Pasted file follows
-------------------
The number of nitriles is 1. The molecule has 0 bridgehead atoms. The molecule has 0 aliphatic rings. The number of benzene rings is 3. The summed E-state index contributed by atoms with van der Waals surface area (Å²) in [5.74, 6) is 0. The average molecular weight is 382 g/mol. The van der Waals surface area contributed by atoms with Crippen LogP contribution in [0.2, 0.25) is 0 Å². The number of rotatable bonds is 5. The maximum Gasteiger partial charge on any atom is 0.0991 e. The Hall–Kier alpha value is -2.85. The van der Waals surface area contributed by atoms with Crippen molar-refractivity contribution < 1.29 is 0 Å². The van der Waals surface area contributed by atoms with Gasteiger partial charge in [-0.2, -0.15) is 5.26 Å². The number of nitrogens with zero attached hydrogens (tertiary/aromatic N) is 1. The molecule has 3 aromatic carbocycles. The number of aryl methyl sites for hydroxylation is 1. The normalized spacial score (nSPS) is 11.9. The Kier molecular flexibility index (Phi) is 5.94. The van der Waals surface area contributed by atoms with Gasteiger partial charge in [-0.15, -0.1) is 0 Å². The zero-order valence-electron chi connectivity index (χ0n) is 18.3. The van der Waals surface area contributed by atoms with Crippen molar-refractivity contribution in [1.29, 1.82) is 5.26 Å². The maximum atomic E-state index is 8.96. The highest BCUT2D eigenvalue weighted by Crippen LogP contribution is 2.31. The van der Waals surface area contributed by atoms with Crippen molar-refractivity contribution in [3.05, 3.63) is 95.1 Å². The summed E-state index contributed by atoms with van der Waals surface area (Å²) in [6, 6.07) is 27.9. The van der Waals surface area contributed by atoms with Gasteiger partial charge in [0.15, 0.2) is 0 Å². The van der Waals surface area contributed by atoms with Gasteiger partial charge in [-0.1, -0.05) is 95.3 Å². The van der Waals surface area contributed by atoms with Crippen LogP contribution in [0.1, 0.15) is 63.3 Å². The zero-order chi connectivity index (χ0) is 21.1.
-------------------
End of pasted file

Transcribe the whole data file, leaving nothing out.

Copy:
The number of nitriles is 1. The molecule has 0 bridgehead atoms. The molecule has 0 aliphatic rings. The number of benzene rings is 3. The summed E-state index contributed by atoms with van der Waals surface area (Å²) in [5.74, 6) is 0. The average molecular weight is 382 g/mol. The van der Waals surface area contributed by atoms with Crippen LogP contribution in [0.2, 0.25) is 0 Å². The number of rotatable bonds is 5. The maximum Gasteiger partial charge on any atom is 0.0991 e. The Hall–Kier alpha value is -2.85. The van der Waals surface area contributed by atoms with Crippen molar-refractivity contribution < 1.29 is 0 Å². The van der Waals surface area contributed by atoms with Gasteiger partial charge in [-0.2, -0.15) is 5.26 Å². The number of nitrogens with zero attached hydrogens (tertiary/aromatic N) is 1. The molecule has 3 aromatic carbocycles. The number of aryl methyl sites for hydroxylation is 1. The normalized spacial score (nSPS) is 11.9. The Kier molecular flexibility index (Phi) is 5.94. The van der Waals surface area contributed by atoms with Gasteiger partial charge in [-0.15, -0.1) is 0 Å². The zero-order valence-electron chi connectivity index (χ0n) is 18.3. The van der Waals surface area contributed by atoms with Crippen molar-refractivity contribution in [1.29, 1.82) is 5.26 Å². The maximum atomic E-state index is 8.96. The highest BCUT2D eigenvalue weighted by Crippen LogP contribution is 2.31. The van der Waals surface area contributed by atoms with Crippen molar-refractivity contribution in [3.05, 3.63) is 95.1 Å². The summed E-state index contributed by atoms with van der Waals surface area (Å²) in [6, 6.07) is 27.9. The van der Waals surface area contributed by atoms with Gasteiger partial charge in [0.15, 0.2) is 0 Å². The van der Waals surface area contributed by atoms with Gasteiger partial charge in [-0.1, -0.05) is 95.3 Å². The van der Waals surface area contributed by atoms with Crippen LogP contribution in [0.1, 0.15) is 63.3 Å². The zero-order chi connectivity index (χ0) is 21.1.